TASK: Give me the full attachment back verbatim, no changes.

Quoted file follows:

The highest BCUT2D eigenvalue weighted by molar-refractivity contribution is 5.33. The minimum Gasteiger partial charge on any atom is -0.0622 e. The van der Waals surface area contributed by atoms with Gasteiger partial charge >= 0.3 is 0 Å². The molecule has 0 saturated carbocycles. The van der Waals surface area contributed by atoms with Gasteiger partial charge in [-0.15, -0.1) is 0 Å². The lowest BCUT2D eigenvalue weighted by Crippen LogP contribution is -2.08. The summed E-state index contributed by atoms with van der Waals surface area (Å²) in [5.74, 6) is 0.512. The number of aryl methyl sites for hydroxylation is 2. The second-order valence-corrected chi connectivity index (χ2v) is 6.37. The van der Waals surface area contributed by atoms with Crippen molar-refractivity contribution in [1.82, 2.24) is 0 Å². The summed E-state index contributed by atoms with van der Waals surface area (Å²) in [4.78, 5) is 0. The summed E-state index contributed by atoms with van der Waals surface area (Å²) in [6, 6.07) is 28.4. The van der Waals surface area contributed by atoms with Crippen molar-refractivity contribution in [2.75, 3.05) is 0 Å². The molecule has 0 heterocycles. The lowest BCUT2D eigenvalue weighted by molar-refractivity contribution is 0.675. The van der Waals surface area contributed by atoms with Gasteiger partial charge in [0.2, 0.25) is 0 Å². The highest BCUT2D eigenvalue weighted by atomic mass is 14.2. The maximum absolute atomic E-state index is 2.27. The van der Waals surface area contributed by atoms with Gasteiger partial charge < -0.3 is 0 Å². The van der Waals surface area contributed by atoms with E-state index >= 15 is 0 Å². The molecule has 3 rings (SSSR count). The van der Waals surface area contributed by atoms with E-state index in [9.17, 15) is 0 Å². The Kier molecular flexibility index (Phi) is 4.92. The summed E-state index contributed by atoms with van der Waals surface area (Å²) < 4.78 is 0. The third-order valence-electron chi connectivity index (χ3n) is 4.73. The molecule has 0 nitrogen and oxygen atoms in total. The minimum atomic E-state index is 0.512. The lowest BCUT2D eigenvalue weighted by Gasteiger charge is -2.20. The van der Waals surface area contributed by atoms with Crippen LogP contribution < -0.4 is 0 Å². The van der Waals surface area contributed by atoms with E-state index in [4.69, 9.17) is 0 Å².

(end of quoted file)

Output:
The highest BCUT2D eigenvalue weighted by molar-refractivity contribution is 5.33. The minimum Gasteiger partial charge on any atom is -0.0622 e. The van der Waals surface area contributed by atoms with Gasteiger partial charge >= 0.3 is 0 Å². The molecule has 0 saturated carbocycles. The van der Waals surface area contributed by atoms with Gasteiger partial charge in [-0.15, -0.1) is 0 Å². The lowest BCUT2D eigenvalue weighted by Crippen LogP contribution is -2.08. The summed E-state index contributed by atoms with van der Waals surface area (Å²) in [5.74, 6) is 0.512. The number of aryl methyl sites for hydroxylation is 2. The second-order valence-corrected chi connectivity index (χ2v) is 6.37. The van der Waals surface area contributed by atoms with Crippen molar-refractivity contribution in [1.82, 2.24) is 0 Å². The summed E-state index contributed by atoms with van der Waals surface area (Å²) in [4.78, 5) is 0. The summed E-state index contributed by atoms with van der Waals surface area (Å²) in [6, 6.07) is 28.4. The van der Waals surface area contributed by atoms with Crippen molar-refractivity contribution in [2.75, 3.05) is 0 Å². The molecule has 0 heterocycles. The lowest BCUT2D eigenvalue weighted by molar-refractivity contribution is 0.675. The van der Waals surface area contributed by atoms with Gasteiger partial charge in [0.2, 0.25) is 0 Å². The highest BCUT2D eigenvalue weighted by atomic mass is 14.2. The maximum absolute atomic E-state index is 2.27. The van der Waals surface area contributed by atoms with Gasteiger partial charge < -0.3 is 0 Å². The van der Waals surface area contributed by atoms with E-state index >= 15 is 0 Å². The molecule has 3 rings (SSSR count). The van der Waals surface area contributed by atoms with E-state index in [9.17, 15) is 0 Å². The Kier molecular flexibility index (Phi) is 4.92. The summed E-state index contributed by atoms with van der Waals surface area (Å²) < 4.78 is 0. The third-order valence-electron chi connectivity index (χ3n) is 4.73. The molecule has 0 nitrogen and oxygen atoms in total. The minimum atomic E-state index is 0.512. The lowest BCUT2D eigenvalue weighted by Gasteiger charge is -2.20. The van der Waals surface area contributed by atoms with Crippen LogP contribution < -0.4 is 0 Å². The van der Waals surface area contributed by atoms with E-state index in [4.69, 9.17) is 0 Å².